Stanford alums make Golden Globe showing but walk away empty-handed

Jan. 10, 2022, 7:55 p.m.

Three Stanford affiliates, Issa Rae ’07, John Goldwyn ’81 and Reese Witherspoon, all received nominations at the 2022 Golden Globe awards, though none won their respective categories yesterday. Rae was nominated for “Best Television Actress — Musical/Comedy Series” in honor of her performance in “Insecure.” Witherspoon is a star in and executive producer for “Best Drama Series” nominee “The Morning Show,” and John Goldwyn ’81 is the executive producer for “Best Television Motion Picture” nominee “Dopesick.”

This group is not new to praise. Prior to 2021, Witherspoon has been nominated for nine Golden Globe awards, winning two. She has also won an Oscar and a Primetime Emmy. Goldwyn and Rae have been nominated for four and six Emmys, respectively.

A mix of scandal and COVID-19 left this year’s awards ceremony small and untelevised. NBCUniversal announced that it would not be broadcasting the Golden Globes after a news investigation exposed a lack of diversity among the Hollywood Foriegn Press Association and accused the organization of corruption. Then, in response to the Omicron surge, only a small number of boosted, masked and socially distanced individuals attended the event. 

While Rae and Goldwyn are both graduates, Witherspoon famously dropped out of Stanford. In the mid-90’s she studied English literature on the Farm for a year before leaving to pursue acting. The actress visited campus in 2017 to speak as part of the Graduate School of Business’s View from the Top series. She even stopped by her old dorm room on the trip, surprising its current tenant. 

“You’re the one responsible for your own path, so throw yourself at it,” said Witherspoon at the 2017 speaker event.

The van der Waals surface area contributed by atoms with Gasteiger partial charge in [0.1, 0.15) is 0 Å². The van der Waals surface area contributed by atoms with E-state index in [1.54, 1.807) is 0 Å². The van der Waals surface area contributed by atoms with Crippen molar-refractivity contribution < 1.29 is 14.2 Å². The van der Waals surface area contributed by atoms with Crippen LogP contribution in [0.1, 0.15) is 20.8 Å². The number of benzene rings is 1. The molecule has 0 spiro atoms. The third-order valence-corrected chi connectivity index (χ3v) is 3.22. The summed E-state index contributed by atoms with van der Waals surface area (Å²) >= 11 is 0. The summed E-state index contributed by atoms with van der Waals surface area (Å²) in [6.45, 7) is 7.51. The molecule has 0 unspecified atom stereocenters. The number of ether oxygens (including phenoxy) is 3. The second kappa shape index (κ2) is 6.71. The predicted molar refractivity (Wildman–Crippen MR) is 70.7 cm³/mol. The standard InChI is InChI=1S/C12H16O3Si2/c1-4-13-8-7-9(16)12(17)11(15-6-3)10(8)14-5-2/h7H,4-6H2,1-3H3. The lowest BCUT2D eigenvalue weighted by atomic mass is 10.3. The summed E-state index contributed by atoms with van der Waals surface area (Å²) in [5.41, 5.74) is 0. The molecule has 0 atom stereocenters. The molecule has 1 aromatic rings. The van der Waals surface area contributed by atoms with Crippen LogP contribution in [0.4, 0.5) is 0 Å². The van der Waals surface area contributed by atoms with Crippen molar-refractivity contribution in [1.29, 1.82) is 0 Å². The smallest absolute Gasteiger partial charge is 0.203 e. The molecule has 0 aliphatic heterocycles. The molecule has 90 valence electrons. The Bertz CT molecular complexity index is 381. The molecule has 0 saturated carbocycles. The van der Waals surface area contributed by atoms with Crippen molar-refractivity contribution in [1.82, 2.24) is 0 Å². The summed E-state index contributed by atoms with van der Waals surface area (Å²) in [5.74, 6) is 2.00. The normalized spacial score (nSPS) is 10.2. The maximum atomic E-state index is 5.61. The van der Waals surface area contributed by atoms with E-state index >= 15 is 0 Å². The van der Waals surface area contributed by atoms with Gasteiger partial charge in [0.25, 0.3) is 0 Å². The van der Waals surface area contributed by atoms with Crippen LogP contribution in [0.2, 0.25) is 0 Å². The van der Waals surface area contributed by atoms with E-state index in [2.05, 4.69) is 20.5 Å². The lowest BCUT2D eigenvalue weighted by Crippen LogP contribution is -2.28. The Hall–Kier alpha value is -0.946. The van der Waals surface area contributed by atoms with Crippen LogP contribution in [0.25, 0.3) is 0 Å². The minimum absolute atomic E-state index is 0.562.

Rae also recently visited campus; the last season of her HBO original series was filmed at Stanford. When Rae tweeted to thank the University for allowing the show on campus, Witherspoon tweeted back, writing that her iconic movie, “Legally Blonde,” was supposed to take place at Stanford, but had to pivot due to the school’s strict film and television rules. 

In contrast to Rae and Witherspoon’s acting fame, Goldwyn is famous for his off-screen work, having served as an executive producer for “Dexter” and producer on “The Secret Life of Walter Mitty.” He comes from an impressive entertainment family: His grandfather was one of the founders of MGM, his father is a famous producer known for hits like “Mystic Pizza,” and his brother Tony is an actor known for roles in “Scandal” and “King Richard.” Despite his impressive lineage, Goldwyn has emphasized achieving success based on his own merit, not his name — he started out working in Hollywood as a chauffeur and a mailroom worker.

“There was never anything about John that was entitled. If anything, it made him work harder,” said Sherry Lansing, an ex-chief executive of Paramount, in regards to Goldwyn’s family’s prevalence in the industry. 

All of these alums have exciting projects on the horizon. Goldwyn is serving as an executive producer to Discovery Plus’s first scripted drama, “Girls With Bright Futures,” which follows three Seattle mothers battling for their children’s admission to Stanford. Rae will star as a voice actor in “Spider-Man: Across the SpiderVerse (Part One),” and Witherspoon will be reprising her iconic role in “Legally Blonde 3.”

While delivering Stanford’s 2021 commencement address, Rae urged students to appreciate their Stanford community: “Build and tap into your community. The brilliant minds in this room will have a hand in shaping the culture, making the world better, leaving long-lasting legacies behind and doing a bunch of other important shit,” said Rae.

Kirsten Mettler '23 is an Executive Editor of The Stanford Daily. She is a former Managing Editor for Arts & Life and Desk Editor for News. Contact her at kmettler 'at'

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